19:22 GMT26 July 2021
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    A new de-escalation zone in southwestern Syria is an important step towards a sustainable ceasefire in the war-torn Arab country, according to Russian expert Boris Dolgov.

    On Friday, following the talks between President Donald Trump and Vladimir Putin, Russian Foreign Minister Sergei Lavrov said that the United States, Russia and Jordan reached an agreement on a ceasefire in southwestern Syria. 

    "They agreed on a memorandum on the establishment of a de-escalation zone in southwestern Syria: in Daraa, Quneitra and Suwayda provinces, which will have a ceasefire in force from midday, Damascus time, on July 9," Lavrov told journalists.

    The Russian foreign minister noted that Moscow and Washington have pledged to ensure the implementation of the ceasefire.

    As of July 9, there are no registered violations of the ceasefire regime in Daraa, Quneitra and Suwayda, a source in Damascus told Sputnik.

    "Syrian ceasefire seems to be holding. Many lives can be saved. Came out of meeting. Good!" Trump commented on Twitter.

    The current situation with de-escalation zones in Syria has two sides, positive and negative, according to senior research fellow at the Institute for Oriental Studies at the Russian Academy of Sciences, Boris Dolgov. 

    "The positive side is that combat activities have been suspended and the conflict is frozen. The negative one is that these zones risk turning into de-facto independent enclaves," Dolgov told Sputnik.

    According to the expert, the guarantor countries, including Russia, Turkey and Iran, should do their best to prevent the de-escalation zones from turning into areas with their own independent authorities and military forces.

    "Those areas are de facto out of government’s jurisdiction. They risk turning into enclaves which may become destinations for radical groups. This would create a threat to Syria’s territorial integrity. Moreover, there have been concerns over Washington’s plan to not to turn over control over opposition-held areas to Damascus," Dolgov pointed out.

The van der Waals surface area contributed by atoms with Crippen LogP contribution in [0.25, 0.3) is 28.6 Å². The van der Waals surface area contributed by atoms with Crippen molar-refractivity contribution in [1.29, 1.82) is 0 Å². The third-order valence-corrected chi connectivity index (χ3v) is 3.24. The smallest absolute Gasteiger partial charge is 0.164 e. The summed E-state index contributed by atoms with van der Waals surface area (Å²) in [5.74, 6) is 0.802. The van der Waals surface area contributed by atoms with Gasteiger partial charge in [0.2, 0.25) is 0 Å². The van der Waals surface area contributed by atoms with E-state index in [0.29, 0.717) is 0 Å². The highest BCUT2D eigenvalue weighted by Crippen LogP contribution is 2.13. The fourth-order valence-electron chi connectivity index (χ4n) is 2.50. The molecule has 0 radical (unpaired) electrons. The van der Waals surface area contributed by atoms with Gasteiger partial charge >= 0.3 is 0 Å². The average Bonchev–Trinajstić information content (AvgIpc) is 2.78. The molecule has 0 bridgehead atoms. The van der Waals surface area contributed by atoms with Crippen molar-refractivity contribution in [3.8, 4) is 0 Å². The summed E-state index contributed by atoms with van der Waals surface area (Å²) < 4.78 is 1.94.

He underscored that the implementation of the new ceasefire will mostly depend on external forces that support armed groups in Syria.

    "Indeed, these actors can push for one or another scenario in Syria. However, each of them has certain interests in this conflict. Their interests do not always comply with the common goal of ending combat actions and reaching a political settlement. This is what Russia wants," Dolgov said.

    He added that since the beginning of the crisis in 2014, some countries have had plans of dividing Syria.

    "I guess those plans are still in action. This is why a ceasefire is one thing. But preserving Syria’s territorial integrity is the most important and, at the same time, the most difficult thing," the expert concluded.

    Russia and the US have backed opposing sides in Syria's six-year-conflict, with Moscow supporting the forces of Syrian President Bashar Assad and Washington backing rebel groups that demand he step down.

    Russia, Iran and Turkey are guarantors of the Syrian ceasefire regime, having signed a memorandum on the establishment of four safe zones in Syria that came into force on May 6.


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    ceasefire, military conflict, Vladimir Putin, Donald Trump, Syria, US, Russia
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